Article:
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Online Update


Help in setting up a SEP

It's still not too late to set up a retirement plan for your practice and get some tax breaks on your 2006 return. (See "Easing the bite on retirement saving," Feb. 16, 2007.) For self-employed physicians, a simplified employee pension (SEP) plan is often the way to go, since it's generally less complex and easier to administer than other types of plans. To get you started, several websites discuss how a SEP works, its advantages, rules on eligibility and contributions, and tax implications. The sites include those of the IRS (www.irs.gov/publications/p560/ch02.html), the US Department of Labor (www.dol.gov/ebsa/publications/sepplans.html), and InvestorGuide.com (www.investorguide.com/iguretirepension.html).


Medical expenses drive up credit card balances

Staying healthy has all sorts of obvious benefits, but it can also help protect your credit score. According to the results of a survey of 1,150 low- and middle-income households, 29 percent that had a credit card balance said that medical expenses contributed to their current level of credit debt. These households had an average balance of $11,623, compared to $7,964 for those without a major medical expense or other contributing health-related debts in the previous three years—a difference of 46 percent. Moreover, medically indebted households without health insurance carried a larger balance than those with coverage ($14,512 vs $10,973). The findings were released by Demos, a nonpartisan public-policy research and advocacy organization, and The Access Project, which works with local communities to improve health and healthcare access. The study's authors say they expect greater use of credit cards to fill gaps in health coverage, especially as insurance options featuring higher deductibles and out-of-pocket expenses become more widespread.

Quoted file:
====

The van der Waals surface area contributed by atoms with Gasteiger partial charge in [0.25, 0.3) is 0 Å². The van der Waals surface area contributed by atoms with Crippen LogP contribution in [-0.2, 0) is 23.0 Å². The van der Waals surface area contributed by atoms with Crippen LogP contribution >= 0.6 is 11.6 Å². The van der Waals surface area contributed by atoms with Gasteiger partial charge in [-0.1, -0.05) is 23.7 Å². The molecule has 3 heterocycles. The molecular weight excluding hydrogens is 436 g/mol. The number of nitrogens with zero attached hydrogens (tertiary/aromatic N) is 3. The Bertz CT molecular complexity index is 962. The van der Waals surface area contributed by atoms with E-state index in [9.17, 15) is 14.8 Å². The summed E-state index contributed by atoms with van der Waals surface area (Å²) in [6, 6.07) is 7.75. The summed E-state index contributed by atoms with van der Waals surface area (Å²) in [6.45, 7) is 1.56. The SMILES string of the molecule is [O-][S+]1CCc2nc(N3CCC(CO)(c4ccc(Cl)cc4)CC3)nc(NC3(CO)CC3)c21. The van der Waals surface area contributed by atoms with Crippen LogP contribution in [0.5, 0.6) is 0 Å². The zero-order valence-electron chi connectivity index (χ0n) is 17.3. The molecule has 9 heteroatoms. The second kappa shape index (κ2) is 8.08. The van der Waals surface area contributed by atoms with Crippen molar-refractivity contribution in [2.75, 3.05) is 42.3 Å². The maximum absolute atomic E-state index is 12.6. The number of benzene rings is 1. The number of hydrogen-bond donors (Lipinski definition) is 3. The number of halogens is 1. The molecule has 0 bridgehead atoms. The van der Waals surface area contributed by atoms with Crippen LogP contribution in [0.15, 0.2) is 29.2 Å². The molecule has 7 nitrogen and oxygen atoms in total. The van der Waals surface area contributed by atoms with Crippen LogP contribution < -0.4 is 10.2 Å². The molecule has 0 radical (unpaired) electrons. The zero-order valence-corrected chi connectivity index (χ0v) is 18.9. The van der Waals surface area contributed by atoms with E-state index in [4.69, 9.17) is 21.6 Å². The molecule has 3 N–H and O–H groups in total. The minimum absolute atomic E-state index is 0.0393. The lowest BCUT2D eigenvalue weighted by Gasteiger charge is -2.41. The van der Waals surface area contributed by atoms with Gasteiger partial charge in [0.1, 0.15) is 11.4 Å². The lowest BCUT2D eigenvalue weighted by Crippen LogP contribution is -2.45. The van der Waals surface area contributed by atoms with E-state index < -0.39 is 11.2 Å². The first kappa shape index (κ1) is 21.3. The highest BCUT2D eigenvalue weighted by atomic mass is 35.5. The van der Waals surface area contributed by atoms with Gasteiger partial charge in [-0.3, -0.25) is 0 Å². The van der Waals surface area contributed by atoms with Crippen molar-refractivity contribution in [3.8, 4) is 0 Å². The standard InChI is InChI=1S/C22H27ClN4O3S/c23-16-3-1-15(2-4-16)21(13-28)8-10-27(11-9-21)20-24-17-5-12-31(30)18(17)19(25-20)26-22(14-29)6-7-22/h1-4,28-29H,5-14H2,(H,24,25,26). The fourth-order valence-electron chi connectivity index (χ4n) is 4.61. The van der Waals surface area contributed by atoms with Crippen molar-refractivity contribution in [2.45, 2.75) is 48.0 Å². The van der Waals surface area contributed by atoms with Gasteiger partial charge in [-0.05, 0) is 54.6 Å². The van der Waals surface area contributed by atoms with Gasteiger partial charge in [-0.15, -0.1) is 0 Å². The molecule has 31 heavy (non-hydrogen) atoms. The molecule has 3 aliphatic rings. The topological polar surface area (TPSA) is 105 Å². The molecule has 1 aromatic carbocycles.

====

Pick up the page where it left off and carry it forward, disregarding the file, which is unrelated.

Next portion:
Residents' lawsuit comes to an end

The US Supreme Court declined to review a class-action claim originally filed in May 2002 on behalf of 200,000 resident physicians, a decision that brings the case to a close. The suit charged that the National Resident Matching Program, its sponsoring organizations, and teaching hospitals violated antitrust laws by preventing competition for residents' services, artificially depressing and standardizing wages below competitive levels, and conspiring to establish rules that accredit and govern residency programs. The US District Court for the District of Columbia had dismissed the antitrust claims with decisions in 2004 and 2005, and the Court of Appeals affirmed those rulings last year. 'We're pleased that the nation's highest court has finally closed the books on this long legal battle,' said Darrell G. Kirch, MD, president and CEO of the Association of American Medical Colleges.

A perk remains for buyers of Ford hybrids

Is the IRS in the business of selling cars? Not directly, of course. But the agency wants to remind taxpayers who buy a qualified Ford hybrid that they can still claim the Alternative Motor Vehicle Credit. During the quarter ending Sept. 30, 2006, Ford sold only 4,626 qualifying hybrids, says the IRS, bringing its total to 16,511—far short of the 60,000 vehicles that must be sold before the tax credit begins to phase out. Barring any sales surge, the credit should be available for a while, for the Mercury Mariner and the Ford Escape. The credit on the 2006 and 2007 Mariner is $1,950; the Escape's is either $1,950 (four-wheel drive) or $2,600 (two-wheel drive) and applies to model years 2005 to 2007. Credits are more valuable than deductions because they reduce your tax liability dollar for dollar instead of merely shrinking your taxable income.

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